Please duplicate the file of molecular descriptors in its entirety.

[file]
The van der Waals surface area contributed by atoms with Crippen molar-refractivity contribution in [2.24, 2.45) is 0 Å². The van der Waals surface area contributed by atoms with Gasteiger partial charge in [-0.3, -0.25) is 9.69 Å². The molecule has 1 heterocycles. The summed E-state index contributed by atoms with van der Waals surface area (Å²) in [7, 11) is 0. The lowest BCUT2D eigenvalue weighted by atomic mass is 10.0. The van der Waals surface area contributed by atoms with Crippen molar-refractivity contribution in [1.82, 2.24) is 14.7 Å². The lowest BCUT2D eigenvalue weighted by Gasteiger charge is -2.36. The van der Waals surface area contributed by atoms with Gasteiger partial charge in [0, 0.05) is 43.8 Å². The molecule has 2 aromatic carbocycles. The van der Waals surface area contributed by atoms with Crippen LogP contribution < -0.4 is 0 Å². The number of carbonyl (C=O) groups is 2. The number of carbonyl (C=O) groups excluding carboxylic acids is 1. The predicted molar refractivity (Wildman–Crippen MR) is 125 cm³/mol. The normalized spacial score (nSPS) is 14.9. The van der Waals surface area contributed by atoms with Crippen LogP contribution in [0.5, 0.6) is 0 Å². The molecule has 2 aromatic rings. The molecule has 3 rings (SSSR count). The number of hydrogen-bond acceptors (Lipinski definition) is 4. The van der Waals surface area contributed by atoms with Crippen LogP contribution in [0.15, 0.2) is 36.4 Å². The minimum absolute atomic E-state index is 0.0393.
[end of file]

The van der Waals surface area contributed by atoms with Crippen molar-refractivity contribution in [2.24, 2.45) is 0 Å². The van der Waals surface area contributed by atoms with Gasteiger partial charge in [-0.3, -0.25) is 9.69 Å². The molecule has 1 heterocycles. The summed E-state index contributed by atoms with van der Waals surface area (Å²) in [7, 11) is 0. The lowest BCUT2D eigenvalue weighted by atomic mass is 10.0. The van der Waals surface area contributed by atoms with Crippen molar-refractivity contribution in [1.82, 2.24) is 14.7 Å². The lowest BCUT2D eigenvalue weighted by Gasteiger charge is -2.36. The van der Waals surface area contributed by atoms with Gasteiger partial charge in [0, 0.05) is 43.8 Å². The molecule has 2 aromatic carbocycles. The van der Waals surface area contributed by atoms with Crippen LogP contribution < -0.4 is 0 Å². The number of carbonyl (C=O) groups is 2. The number of carbonyl (C=O) groups excluding carboxylic acids is 1. The predicted molar refractivity (Wildman–Crippen MR) is 125 cm³/mol. The normalized spacial score (nSPS) is 14.9. The van der Waals surface area contributed by atoms with Crippen LogP contribution in [0.5, 0.6) is 0 Å². The molecule has 2 aromatic rings. The molecule has 3 rings (SSSR count). The number of hydrogen-bond acceptors (Lipinski definition) is 4. The van der Waals surface area contributed by atoms with Crippen LogP contribution in [0.15, 0.2) is 36.4 Å². The minimum absolute atomic E-state index is 0.0393.